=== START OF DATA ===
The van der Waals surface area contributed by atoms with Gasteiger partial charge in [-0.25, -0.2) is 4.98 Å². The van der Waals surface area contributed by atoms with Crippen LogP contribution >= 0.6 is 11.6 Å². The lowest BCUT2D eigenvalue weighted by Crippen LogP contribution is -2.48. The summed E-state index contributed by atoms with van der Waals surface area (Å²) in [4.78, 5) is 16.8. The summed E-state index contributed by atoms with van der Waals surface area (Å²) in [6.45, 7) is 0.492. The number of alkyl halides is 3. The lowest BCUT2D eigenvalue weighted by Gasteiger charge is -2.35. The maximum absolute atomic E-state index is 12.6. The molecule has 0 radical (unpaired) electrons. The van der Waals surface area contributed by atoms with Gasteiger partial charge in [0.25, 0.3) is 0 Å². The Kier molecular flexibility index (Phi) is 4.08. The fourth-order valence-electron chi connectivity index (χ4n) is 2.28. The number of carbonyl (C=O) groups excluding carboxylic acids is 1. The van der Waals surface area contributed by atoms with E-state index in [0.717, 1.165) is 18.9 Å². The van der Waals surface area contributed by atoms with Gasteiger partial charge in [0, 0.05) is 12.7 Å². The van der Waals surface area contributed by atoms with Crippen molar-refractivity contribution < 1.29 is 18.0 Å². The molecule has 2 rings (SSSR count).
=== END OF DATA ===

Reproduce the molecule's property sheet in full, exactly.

The van der Waals surface area contributed by atoms with Gasteiger partial charge in [-0.25, -0.2) is 4.98 Å². The van der Waals surface area contributed by atoms with Crippen LogP contribution >= 0.6 is 11.6 Å². The lowest BCUT2D eigenvalue weighted by Crippen LogP contribution is -2.48. The summed E-state index contributed by atoms with van der Waals surface area (Å²) in [4.78, 5) is 16.8. The summed E-state index contributed by atoms with van der Waals surface area (Å²) in [6.45, 7) is 0.492. The number of alkyl halides is 3. The lowest BCUT2D eigenvalue weighted by Gasteiger charge is -2.35. The maximum absolute atomic E-state index is 12.6. The molecule has 0 radical (unpaired) electrons. The van der Waals surface area contributed by atoms with Gasteiger partial charge in [0.25, 0.3) is 0 Å². The Kier molecular flexibility index (Phi) is 4.08. The fourth-order valence-electron chi connectivity index (χ4n) is 2.28. The number of carbonyl (C=O) groups excluding carboxylic acids is 1. The van der Waals surface area contributed by atoms with E-state index in [0.717, 1.165) is 18.9 Å². The van der Waals surface area contributed by atoms with Gasteiger partial charge in [0, 0.05) is 12.7 Å². The van der Waals surface area contributed by atoms with Crippen molar-refractivity contribution < 1.29 is 18.0 Å². The molecule has 2 rings (SSSR count).